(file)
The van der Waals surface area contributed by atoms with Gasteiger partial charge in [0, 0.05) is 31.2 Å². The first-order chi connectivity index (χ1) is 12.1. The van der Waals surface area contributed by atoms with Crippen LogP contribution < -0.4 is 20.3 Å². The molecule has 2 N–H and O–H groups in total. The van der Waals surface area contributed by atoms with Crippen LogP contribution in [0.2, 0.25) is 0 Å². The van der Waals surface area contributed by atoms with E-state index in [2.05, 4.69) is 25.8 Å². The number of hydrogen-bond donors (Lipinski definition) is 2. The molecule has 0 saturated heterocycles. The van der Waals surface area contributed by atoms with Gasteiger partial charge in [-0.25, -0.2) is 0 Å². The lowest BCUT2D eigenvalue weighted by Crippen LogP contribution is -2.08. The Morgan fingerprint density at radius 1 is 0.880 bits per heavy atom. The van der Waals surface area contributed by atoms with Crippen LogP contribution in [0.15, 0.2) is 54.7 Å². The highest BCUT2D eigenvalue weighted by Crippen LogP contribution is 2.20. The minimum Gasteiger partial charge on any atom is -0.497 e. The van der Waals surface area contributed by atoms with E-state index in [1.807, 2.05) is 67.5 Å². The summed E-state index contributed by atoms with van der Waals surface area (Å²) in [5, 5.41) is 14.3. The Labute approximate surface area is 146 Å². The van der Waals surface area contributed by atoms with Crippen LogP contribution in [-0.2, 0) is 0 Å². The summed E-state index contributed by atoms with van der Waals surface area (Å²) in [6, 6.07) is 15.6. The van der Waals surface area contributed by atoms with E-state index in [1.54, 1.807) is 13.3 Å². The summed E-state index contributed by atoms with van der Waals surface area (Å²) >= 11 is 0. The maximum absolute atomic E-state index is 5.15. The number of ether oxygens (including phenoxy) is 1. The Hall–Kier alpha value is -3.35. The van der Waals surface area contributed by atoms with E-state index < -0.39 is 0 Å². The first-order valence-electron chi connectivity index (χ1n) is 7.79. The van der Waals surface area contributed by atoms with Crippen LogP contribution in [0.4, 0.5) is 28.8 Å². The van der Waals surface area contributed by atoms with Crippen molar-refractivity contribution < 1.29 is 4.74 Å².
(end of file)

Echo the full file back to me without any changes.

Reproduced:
The van der Waals surface area contributed by atoms with Gasteiger partial charge in [0, 0.05) is 31.2 Å². The first-order chi connectivity index (χ1) is 12.1. The van der Waals surface area contributed by atoms with Crippen LogP contribution < -0.4 is 20.3 Å². The molecule has 2 N–H and O–H groups in total. The van der Waals surface area contributed by atoms with Crippen LogP contribution in [0.2, 0.25) is 0 Å². The van der Waals surface area contributed by atoms with E-state index in [2.05, 4.69) is 25.8 Å². The number of hydrogen-bond donors (Lipinski definition) is 2. The molecule has 0 saturated heterocycles. The van der Waals surface area contributed by atoms with Gasteiger partial charge in [-0.25, -0.2) is 0 Å². The lowest BCUT2D eigenvalue weighted by Crippen LogP contribution is -2.08. The Morgan fingerprint density at radius 1 is 0.880 bits per heavy atom. The van der Waals surface area contributed by atoms with Crippen LogP contribution in [0.15, 0.2) is 54.7 Å². The highest BCUT2D eigenvalue weighted by Crippen LogP contribution is 2.20. The minimum Gasteiger partial charge on any atom is -0.497 e. The van der Waals surface area contributed by atoms with E-state index in [1.807, 2.05) is 67.5 Å². The summed E-state index contributed by atoms with van der Waals surface area (Å²) in [5, 5.41) is 14.3. The Labute approximate surface area is 146 Å². The van der Waals surface area contributed by atoms with Crippen LogP contribution in [-0.2, 0) is 0 Å². The summed E-state index contributed by atoms with van der Waals surface area (Å²) in [6, 6.07) is 15.6. The van der Waals surface area contributed by atoms with E-state index in [1.54, 1.807) is 13.3 Å². The summed E-state index contributed by atoms with van der Waals surface area (Å²) >= 11 is 0. The maximum absolute atomic E-state index is 5.15. The number of ether oxygens (including phenoxy) is 1. The Hall–Kier alpha value is -3.35. The van der Waals surface area contributed by atoms with E-state index < -0.39 is 0 Å². The first-order valence-electron chi connectivity index (χ1n) is 7.79. The van der Waals surface area contributed by atoms with Crippen LogP contribution in [0.4, 0.5) is 28.8 Å². The van der Waals surface area contributed by atoms with Crippen molar-refractivity contribution < 1.29 is 4.74 Å².